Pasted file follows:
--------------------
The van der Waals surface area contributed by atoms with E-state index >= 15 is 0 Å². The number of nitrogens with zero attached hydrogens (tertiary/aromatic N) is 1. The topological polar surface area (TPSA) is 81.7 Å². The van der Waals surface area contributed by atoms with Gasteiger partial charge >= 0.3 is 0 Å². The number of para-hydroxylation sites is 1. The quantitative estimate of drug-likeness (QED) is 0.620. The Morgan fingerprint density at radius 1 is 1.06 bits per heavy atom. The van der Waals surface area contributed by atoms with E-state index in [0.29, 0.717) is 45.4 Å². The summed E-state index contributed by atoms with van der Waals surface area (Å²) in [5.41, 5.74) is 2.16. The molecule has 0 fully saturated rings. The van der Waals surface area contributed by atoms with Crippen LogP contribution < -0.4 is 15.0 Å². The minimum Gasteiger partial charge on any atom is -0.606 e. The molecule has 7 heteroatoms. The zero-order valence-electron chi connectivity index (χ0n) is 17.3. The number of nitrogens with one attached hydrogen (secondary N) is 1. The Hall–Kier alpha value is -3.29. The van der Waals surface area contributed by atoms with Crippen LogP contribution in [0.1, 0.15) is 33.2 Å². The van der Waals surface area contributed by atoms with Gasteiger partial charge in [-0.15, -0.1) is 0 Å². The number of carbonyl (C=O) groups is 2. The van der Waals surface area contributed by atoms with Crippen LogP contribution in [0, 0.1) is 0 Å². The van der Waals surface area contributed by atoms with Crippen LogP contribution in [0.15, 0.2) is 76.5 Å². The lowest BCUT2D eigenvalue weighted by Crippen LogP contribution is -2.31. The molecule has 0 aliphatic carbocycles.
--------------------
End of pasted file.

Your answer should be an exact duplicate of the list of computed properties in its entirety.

The van der Waals surface area contributed by atoms with E-state index >= 15 is 0 Å². The number of nitrogens with zero attached hydrogens (tertiary/aromatic N) is 1. The topological polar surface area (TPSA) is 81.7 Å². The van der Waals surface area contributed by atoms with Gasteiger partial charge >= 0.3 is 0 Å². The number of para-hydroxylation sites is 1. The quantitative estimate of drug-likeness (QED) is 0.620. The Morgan fingerprint density at radius 1 is 1.06 bits per heavy atom. The van der Waals surface area contributed by atoms with E-state index in [0.29, 0.717) is 45.4 Å². The summed E-state index contributed by atoms with van der Waals surface area (Å²) in [5.41, 5.74) is 2.16. The molecule has 0 fully saturated rings. The van der Waals surface area contributed by atoms with Crippen LogP contribution < -0.4 is 15.0 Å². The minimum Gasteiger partial charge on any atom is -0.606 e. The molecule has 7 heteroatoms. The zero-order valence-electron chi connectivity index (χ0n) is 17.3. The number of nitrogens with one attached hydrogen (secondary N) is 1. The Hall–Kier alpha value is -3.29. The van der Waals surface area contributed by atoms with Crippen LogP contribution in [0.1, 0.15) is 33.2 Å². The van der Waals surface area contributed by atoms with Gasteiger partial charge in [-0.15, -0.1) is 0 Å². The number of carbonyl (C=O) groups is 2. The van der Waals surface area contributed by atoms with Crippen LogP contribution in [0, 0.1) is 0 Å². The van der Waals surface area contributed by atoms with Crippen LogP contribution in [0.15, 0.2) is 76.5 Å². The lowest BCUT2D eigenvalue weighted by Crippen LogP contribution is -2.31. The molecule has 0 aliphatic carbocycles.